Yeah realized that the last few minutes of further research, thanks dhwatley.

So adding in an 800gph powerhead to the display tank should be fine for the octo once proofed, and perhaps even a second one?

I've been reading octopuses tend to prefer low flows while others saying high flows, so just want to be careful.
I have found that BOTH are true at different times. Several of mine have used the Koralias to assist shedding their sucker pads. It is not uncommon to see them choosing a den close to higher flow and I suspect that may help with breathing (conjecture only) while at rest. I see them near the Koralias MOST of the time as they approach senescence (one reason I suspect flow may be a breathing aid possibly allowing the gills not to work as hard). You will want to position your powerheads so that they blow into or behind the live rock. This will dampen the impact, help blow debris from behind the rockwork and provide areas of both higher and lower flow.
Thanks, I just bought 2 to play with and see what they are like. Ideally would like to make it so all detritus can blow into one area for easy cleaning, as I have read some people doing.

Dwhatley, what size powerheads in what size tanks do you have?
I keep about 8 active tanks (give or take one over time) and then a few miscellaneous environments (7 at the moment) for feeders and just playing around :roll: I keep thee tanks for octopuses but usually only two are occupied at a time. My two primary octo tanks are roughly 60-65 gallons with 35 gallon sumps and I have a smaller 37 gallon octopus environment with a 15 gallon sump for small animals or for growing out very young animals (currently housing my cuttlefish hatchlings in a breeder net). Then there is my first octo tank that is now owned by a lobster and a couple of pipefish (new by-catch acquisition from the guy currently supplying my shrimp for the baby cuttlefish) and a 4' tall but only 16" diameter hex that currently has one Clarkie clown and a huge condylactis anemone, a nano with a couple of hard corals, a 140 ish pent that will house the cuttles when they are big enough and a bio-orb that just has small shrimp. Soooo, I am not sure what flow rates I have in which tanks. Typically I will pull the existing pumps and match (or upgrade if I think the flow needs changing) them when one dies.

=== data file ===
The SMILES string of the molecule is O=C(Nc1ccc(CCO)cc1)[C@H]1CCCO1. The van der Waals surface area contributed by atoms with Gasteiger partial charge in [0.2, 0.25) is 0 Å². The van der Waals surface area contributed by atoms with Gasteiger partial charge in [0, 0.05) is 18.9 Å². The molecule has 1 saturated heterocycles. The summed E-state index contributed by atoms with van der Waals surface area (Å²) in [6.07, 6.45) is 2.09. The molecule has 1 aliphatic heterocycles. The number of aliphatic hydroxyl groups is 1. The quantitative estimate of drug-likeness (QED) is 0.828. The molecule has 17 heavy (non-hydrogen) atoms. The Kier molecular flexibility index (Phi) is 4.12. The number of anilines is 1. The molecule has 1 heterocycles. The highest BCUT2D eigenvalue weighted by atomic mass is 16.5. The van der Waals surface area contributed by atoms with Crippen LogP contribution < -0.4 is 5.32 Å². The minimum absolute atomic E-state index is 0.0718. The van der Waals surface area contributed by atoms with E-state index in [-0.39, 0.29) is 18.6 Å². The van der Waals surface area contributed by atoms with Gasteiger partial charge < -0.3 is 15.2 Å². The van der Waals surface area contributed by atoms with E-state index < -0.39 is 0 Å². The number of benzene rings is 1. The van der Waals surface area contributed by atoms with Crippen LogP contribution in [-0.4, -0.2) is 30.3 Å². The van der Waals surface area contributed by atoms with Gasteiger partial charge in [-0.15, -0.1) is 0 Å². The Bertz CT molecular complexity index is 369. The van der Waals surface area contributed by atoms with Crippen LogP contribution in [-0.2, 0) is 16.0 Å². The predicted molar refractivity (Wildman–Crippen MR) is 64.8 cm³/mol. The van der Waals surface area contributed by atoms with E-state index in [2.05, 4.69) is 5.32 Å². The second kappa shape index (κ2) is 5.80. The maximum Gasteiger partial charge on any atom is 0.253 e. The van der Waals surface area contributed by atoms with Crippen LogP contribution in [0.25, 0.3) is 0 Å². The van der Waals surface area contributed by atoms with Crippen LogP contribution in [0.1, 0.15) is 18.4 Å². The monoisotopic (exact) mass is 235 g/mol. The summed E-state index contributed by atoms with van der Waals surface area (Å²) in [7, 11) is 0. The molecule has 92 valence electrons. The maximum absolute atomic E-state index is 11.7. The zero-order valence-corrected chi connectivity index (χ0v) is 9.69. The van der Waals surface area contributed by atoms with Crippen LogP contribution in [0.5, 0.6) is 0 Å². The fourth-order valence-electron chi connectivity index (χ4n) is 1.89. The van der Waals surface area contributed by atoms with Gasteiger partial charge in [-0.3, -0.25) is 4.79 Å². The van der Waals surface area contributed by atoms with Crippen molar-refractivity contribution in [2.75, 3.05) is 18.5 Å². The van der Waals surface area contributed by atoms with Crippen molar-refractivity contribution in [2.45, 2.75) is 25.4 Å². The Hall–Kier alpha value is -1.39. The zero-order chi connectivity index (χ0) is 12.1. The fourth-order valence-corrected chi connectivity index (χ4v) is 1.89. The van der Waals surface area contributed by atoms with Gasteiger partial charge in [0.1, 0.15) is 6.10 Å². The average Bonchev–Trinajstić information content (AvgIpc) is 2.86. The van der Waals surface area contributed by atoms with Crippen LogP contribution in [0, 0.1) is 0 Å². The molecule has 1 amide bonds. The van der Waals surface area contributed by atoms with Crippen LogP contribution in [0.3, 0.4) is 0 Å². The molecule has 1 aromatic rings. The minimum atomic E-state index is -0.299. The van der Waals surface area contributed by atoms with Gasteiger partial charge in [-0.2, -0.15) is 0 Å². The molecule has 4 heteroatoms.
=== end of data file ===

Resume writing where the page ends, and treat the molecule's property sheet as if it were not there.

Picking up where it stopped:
I have a gallery of my octos (needs updating) and my octo tank buildouts are linked in the buildouts thread in Tank Talk. The tank buildouts, however, do not include flow rates or hardware specifications, an oversight on my part I am afraid (and much has likely changed over time).
I need to look at your gallery in more detail, very curious :)

I added 1 800gph powerhead and another 650gph powerhead. The 800gph one was $14, the small is a Koralia and was almost $40...I'm not sure what the advantages are over the cheaper one, and might send it back and replace it with another cheaper one.

Is there any benefit to the more expensive one?

I'm wondering if this is actually too much flow. With both of those powerheads and my return pump I estimate the flow is about 30x. Is that too much for an Octopus?

I also have no idea how to octopus proof these things. I can certainly proof it so they can't get to the impeller, but how can I stop them from pulling the powerheads down, since they are held in place by magnets?
I have not tried (nor were they available when I bought my Koralias) the generic, low cost wave makers/water movers. If you can't return the Koralia or decide to keep it, you might report on how well one holds up against the other vs cost (ie you would expect the name brand to last at least 3 times as long as the branded).

I use a zippered mesh media bag (link for size and style but not as a recommendation as I have not used this vendor) over my Koralias. It is easy to remove and clean and can be zipped so that just the wire is exposed.
I will keep an eye on both and see if I notice a difference. The cheaper one was actually easier to mount and I thought nicer to use, which was interesting.

I get how to protect from the impeller, but how do you stop the octopus from moving the powerhead around or tearing it off the glass? I would think it is easily strong enough to do so, since it's just a magnet.